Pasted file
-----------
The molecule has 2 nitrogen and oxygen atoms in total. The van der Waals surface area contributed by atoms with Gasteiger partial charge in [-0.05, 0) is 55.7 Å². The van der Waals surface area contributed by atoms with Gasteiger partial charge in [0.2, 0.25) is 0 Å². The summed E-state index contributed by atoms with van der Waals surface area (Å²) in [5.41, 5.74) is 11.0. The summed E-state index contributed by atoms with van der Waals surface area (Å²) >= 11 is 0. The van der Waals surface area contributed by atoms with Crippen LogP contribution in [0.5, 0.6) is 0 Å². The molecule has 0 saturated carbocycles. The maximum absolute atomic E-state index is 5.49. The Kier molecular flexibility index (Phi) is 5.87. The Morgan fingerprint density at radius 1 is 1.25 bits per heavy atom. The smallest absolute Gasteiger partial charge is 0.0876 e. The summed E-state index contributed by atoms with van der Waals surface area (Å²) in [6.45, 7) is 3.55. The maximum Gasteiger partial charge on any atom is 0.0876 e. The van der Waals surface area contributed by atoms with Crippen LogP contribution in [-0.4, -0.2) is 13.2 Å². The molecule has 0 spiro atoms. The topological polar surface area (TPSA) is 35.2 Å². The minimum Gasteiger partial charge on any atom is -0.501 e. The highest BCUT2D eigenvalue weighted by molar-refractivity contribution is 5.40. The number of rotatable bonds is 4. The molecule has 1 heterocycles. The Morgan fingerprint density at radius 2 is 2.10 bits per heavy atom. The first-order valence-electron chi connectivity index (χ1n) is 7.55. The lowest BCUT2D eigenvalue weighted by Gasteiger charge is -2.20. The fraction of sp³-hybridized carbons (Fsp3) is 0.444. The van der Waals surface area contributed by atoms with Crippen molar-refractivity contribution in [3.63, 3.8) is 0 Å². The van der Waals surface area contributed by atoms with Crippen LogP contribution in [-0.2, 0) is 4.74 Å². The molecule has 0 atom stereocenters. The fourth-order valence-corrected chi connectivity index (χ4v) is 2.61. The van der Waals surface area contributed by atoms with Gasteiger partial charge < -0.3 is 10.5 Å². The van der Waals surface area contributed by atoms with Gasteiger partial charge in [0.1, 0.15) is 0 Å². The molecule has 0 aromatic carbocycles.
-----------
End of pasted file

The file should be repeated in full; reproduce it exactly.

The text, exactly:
The molecule has 2 nitrogen and oxygen atoms in total. The van der Waals surface area contributed by atoms with Gasteiger partial charge in [-0.05, 0) is 55.7 Å². The van der Waals surface area contributed by atoms with Gasteiger partial charge in [0.2, 0.25) is 0 Å². The summed E-state index contributed by atoms with van der Waals surface area (Å²) in [5.41, 5.74) is 11.0. The summed E-state index contributed by atoms with van der Waals surface area (Å²) >= 11 is 0. The van der Waals surface area contributed by atoms with Crippen LogP contribution in [0.5, 0.6) is 0 Å². The molecule has 0 saturated carbocycles. The maximum absolute atomic E-state index is 5.49. The Kier molecular flexibility index (Phi) is 5.87. The Morgan fingerprint density at radius 1 is 1.25 bits per heavy atom. The smallest absolute Gasteiger partial charge is 0.0876 e. The summed E-state index contributed by atoms with van der Waals surface area (Å²) in [6.45, 7) is 3.55. The maximum Gasteiger partial charge on any atom is 0.0876 e. The van der Waals surface area contributed by atoms with Crippen LogP contribution in [-0.4, -0.2) is 13.2 Å². The molecule has 0 spiro atoms. The topological polar surface area (TPSA) is 35.2 Å². The minimum Gasteiger partial charge on any atom is -0.501 e. The highest BCUT2D eigenvalue weighted by molar-refractivity contribution is 5.40. The number of rotatable bonds is 4. The molecule has 1 heterocycles. The Morgan fingerprint density at radius 2 is 2.10 bits per heavy atom. The first-order valence-electron chi connectivity index (χ1n) is 7.55. The lowest BCUT2D eigenvalue weighted by Gasteiger charge is -2.20. The fraction of sp³-hybridized carbons (Fsp3) is 0.444. The van der Waals surface area contributed by atoms with Crippen molar-refractivity contribution in [3.63, 3.8) is 0 Å². The van der Waals surface area contributed by atoms with Crippen LogP contribution in [-0.2, 0) is 4.74 Å². The molecule has 0 atom stereocenters. The fourth-order valence-corrected chi connectivity index (χ4v) is 2.61. The van der Waals surface area contributed by atoms with Gasteiger partial charge < -0.3 is 10.5 Å². The van der Waals surface area contributed by atoms with Gasteiger partial charge in [0.1, 0.15) is 0 Å². The molecule has 0 aromatic carbocycles.